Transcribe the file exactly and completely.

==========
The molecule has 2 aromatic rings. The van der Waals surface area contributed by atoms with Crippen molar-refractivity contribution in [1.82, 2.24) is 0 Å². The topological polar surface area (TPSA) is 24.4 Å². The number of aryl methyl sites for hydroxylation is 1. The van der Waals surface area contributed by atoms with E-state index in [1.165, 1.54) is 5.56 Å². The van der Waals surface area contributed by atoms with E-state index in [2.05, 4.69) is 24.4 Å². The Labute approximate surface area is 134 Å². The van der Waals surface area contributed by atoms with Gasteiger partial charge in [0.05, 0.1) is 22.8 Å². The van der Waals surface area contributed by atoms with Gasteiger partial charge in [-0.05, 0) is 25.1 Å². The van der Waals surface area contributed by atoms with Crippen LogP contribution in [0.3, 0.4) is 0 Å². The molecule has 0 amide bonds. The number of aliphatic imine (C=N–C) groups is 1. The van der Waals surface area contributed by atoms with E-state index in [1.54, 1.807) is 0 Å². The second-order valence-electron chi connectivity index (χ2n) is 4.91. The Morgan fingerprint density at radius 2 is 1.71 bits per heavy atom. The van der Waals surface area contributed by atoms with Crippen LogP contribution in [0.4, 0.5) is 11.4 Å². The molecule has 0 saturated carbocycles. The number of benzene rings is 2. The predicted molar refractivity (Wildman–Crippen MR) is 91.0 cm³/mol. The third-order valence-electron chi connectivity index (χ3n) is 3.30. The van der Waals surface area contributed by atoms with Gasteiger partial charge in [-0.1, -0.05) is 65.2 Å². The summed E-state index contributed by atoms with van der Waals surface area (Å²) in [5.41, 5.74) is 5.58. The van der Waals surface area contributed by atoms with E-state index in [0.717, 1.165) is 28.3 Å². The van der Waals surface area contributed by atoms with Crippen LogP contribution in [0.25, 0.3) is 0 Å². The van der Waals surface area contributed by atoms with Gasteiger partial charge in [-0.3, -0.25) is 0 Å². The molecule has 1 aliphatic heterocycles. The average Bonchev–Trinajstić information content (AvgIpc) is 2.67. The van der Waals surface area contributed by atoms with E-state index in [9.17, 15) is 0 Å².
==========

The molecule has 2 aromatic rings. The van der Waals surface area contributed by atoms with Crippen molar-refractivity contribution in [1.82, 2.24) is 0 Å². The topological polar surface area (TPSA) is 24.4 Å². The number of aryl methyl sites for hydroxylation is 1. The van der Waals surface area contributed by atoms with E-state index in [1.165, 1.54) is 5.56 Å². The van der Waals surface area contributed by atoms with E-state index in [2.05, 4.69) is 24.4 Å². The Labute approximate surface area is 134 Å². The van der Waals surface area contributed by atoms with Gasteiger partial charge in [0.05, 0.1) is 22.8 Å². The van der Waals surface area contributed by atoms with Gasteiger partial charge in [-0.05, 0) is 25.1 Å². The van der Waals surface area contributed by atoms with Crippen LogP contribution in [0.3, 0.4) is 0 Å². The molecule has 0 amide bonds. The number of aliphatic imine (C=N–C) groups is 1. The van der Waals surface area contributed by atoms with E-state index in [1.54, 1.807) is 0 Å². The second-order valence-electron chi connectivity index (χ2n) is 4.91. The Morgan fingerprint density at radius 2 is 1.71 bits per heavy atom. The van der Waals surface area contributed by atoms with Crippen LogP contribution in [0.4, 0.5) is 11.4 Å². The molecule has 0 saturated carbocycles. The number of benzene rings is 2. The predicted molar refractivity (Wildman–Crippen MR) is 91.0 cm³/mol. The third-order valence-electron chi connectivity index (χ3n) is 3.30. The van der Waals surface area contributed by atoms with Gasteiger partial charge in [-0.1, -0.05) is 65.2 Å². The summed E-state index contributed by atoms with van der Waals surface area (Å²) in [5.41, 5.74) is 5.58. The van der Waals surface area contributed by atoms with E-state index in [0.717, 1.165) is 28.3 Å². The van der Waals surface area contributed by atoms with Crippen LogP contribution in [0.25, 0.3) is 0 Å². The van der Waals surface area contributed by atoms with Gasteiger partial charge in [-0.3, -0.25) is 0 Å². The molecule has 1 aliphatic heterocycles. The average Bonchev–Trinajstić information content (AvgIpc) is 2.67. The van der Waals surface area contributed by atoms with E-state index in [9.17, 15) is 0 Å².